Unperturbed by the criticism against his statement on independence activist Muhammed Indera, PAS deputy president Mohamad Sabu continues to draw controversy - and now says Tunku Abdul Rahman would not have been the nation's first premier if a referendum had been called then.
Mohamad, who is widely known as Mat Sabu, said the independence movement spearheaded by leftist groups, which were then banned and oppressed by the British, enjoyed higher support among the people.
"If a referendum was called for Tunku Abdul Rahman ( right ), (Umno founder) Datuk Onn (Jaafar) and (leftist leader) Burhanudin Helmy, definitely Burhanudin Helmy would have been Malaysia's first prime minister," the Islamic activist added.
"However, they (leftist groups) were arrested, killed and their organisations were banned," Mat Sabu told an audience of more than 500 people at a forum in Kuala Lumpur last night.
Describing the nation's independence as "Merdeka in brackets", Mat Sabu stressed that he did not deny the contributions of Umno leaders in achieving independence, but the efforts by other leaders should not be marginalised.
"The independence celebration has become like an Umno celebration. Try airing the photographs of Burhanudin, Ahmad Boestamam, Mat Kilau... only then will the people be compelled to celebrate Merdeka day.
"Now only Umno celebrates," Mat Sabu ( left) quipped, to laughter and applause from the floor.
The maverick politician, who was labelled by Umno as a communist sympathiser and attacked by the Umno-owned daily, Utusan Malaysia , went further to question whether Communist Party of Malaya (CPM) secretary-general Chin Peng was a terrorist.
According to Mat Sabu, Chin Peng was responsible for the death of the then British High Commissioner to Malaya, Sir Henry Gurney, who had been involved in establishing a Jewish settlement in Palestine before he was sent to Malaya.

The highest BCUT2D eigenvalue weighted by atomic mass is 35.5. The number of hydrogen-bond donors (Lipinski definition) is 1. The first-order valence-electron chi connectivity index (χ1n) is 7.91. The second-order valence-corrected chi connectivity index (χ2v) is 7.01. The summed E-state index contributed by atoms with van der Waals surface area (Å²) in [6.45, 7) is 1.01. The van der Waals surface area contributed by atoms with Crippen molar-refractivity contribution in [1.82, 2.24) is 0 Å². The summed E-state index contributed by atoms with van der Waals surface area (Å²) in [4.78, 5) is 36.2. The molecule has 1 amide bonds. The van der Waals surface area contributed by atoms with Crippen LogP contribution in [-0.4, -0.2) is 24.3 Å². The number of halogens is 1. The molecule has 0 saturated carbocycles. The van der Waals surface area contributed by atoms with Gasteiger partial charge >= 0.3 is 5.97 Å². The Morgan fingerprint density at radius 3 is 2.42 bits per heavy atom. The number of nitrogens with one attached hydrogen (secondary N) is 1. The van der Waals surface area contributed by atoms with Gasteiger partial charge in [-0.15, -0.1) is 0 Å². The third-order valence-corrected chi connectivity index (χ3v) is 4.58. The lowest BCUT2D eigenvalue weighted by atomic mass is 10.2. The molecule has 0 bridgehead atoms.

"Chin Peng killed Henry Gurney, a colonialist in Malaya. I want to ask, who is the good guy? Henry Gurney or Chin Peng?
"I don't want to answer. If I'm wrong, I would be dead meat by tomorrow. You think about it," said the politician who is also well known for his humour.
Also present as panellists during the forum were law professor Abdul Aziz Bari and social activist Hishamuddin Rais.
Hishamuddin ( on right in pictur e) was more blunt in his opinion on Muhammed Indera, who was better known as Mat Indera.
"Who is Mat Indera? I know Abdul Aziz and Mat Sabu, they are nervous when associated with communists. They are scared. They say that he is a nationalist, but not a communist.
"Mat Indera was an activist with Angkatan Pemuda Insaf (API), he was with Kesatuan Melayu Malaya (KMM) and the CPM. That is clear. We don't need to be afraid of historical facts," he said.
Hishamuddin argued that the communists too were nationalists as they were involved in an armed struggle for independence against the British.
"Look at the Orang Putih (white man) graves littered all over the place? How do you think they died? Did they die of dengue?" he quipped.
Asked whether Mat Indera was a communist as he had led the CPM in the siege on Bukit Kepong, Mat Sabu said it was merely because Mat Indera needed a platform, with the leftist movements having been banned by the British.
"Mahathir was sacked from Umno before. After he was sacked, he wanted to fight Tunku Abdul Rahman and the Alliance.
"How did he fight? He used PAS as a platform. Sometimes if you want to fight, it doesn't matter whose stage you get on," Hishamuddin said.
The Malays in the CPM, he said, were not godless, pointing out that Mat Indera was a religious scholar and a pious Muslim.
"Last time there was a menteri besar who visited the camp of (former communist) Rashid Maidin in southern Thailand, to help him. When he went in, he was surprised to see a surau there," he said.
Mat Sabu also criticised history professor Khoo Kay Kim for suggesting that Mat Indera did not fight or independence and that he orginated from Indonesia.
"There is no need to talk about where he (Mat Indera) came from. The person who is saying this, where did he come from as well? It's not appropriate. When we live here, we are all Malaysians, and at that time, Malayans," he said.
Meanwhile, Abdul Aziz ( left ) pointed out that several Umno leaders were arrested under the Internal Security Act in the 70s and 80s for allegedly being involved with communists.
"Speaking of communists, some may have forgotten that many Umno leaders were arrested for allegedly having links with the communists. One of them was (former deputy minister in the Prime Minister's Office) Abdullah Ahmad.
"Then, in 1979, Sidek Ghouse, political secretary to (former prime minister) Mahathir Mohamad, was also arrested for having connections with the communists in Moscow.
"So, from what I see, more people in Umno have been arrested for being communists than on this (PAS) side," Abdul Aziz added.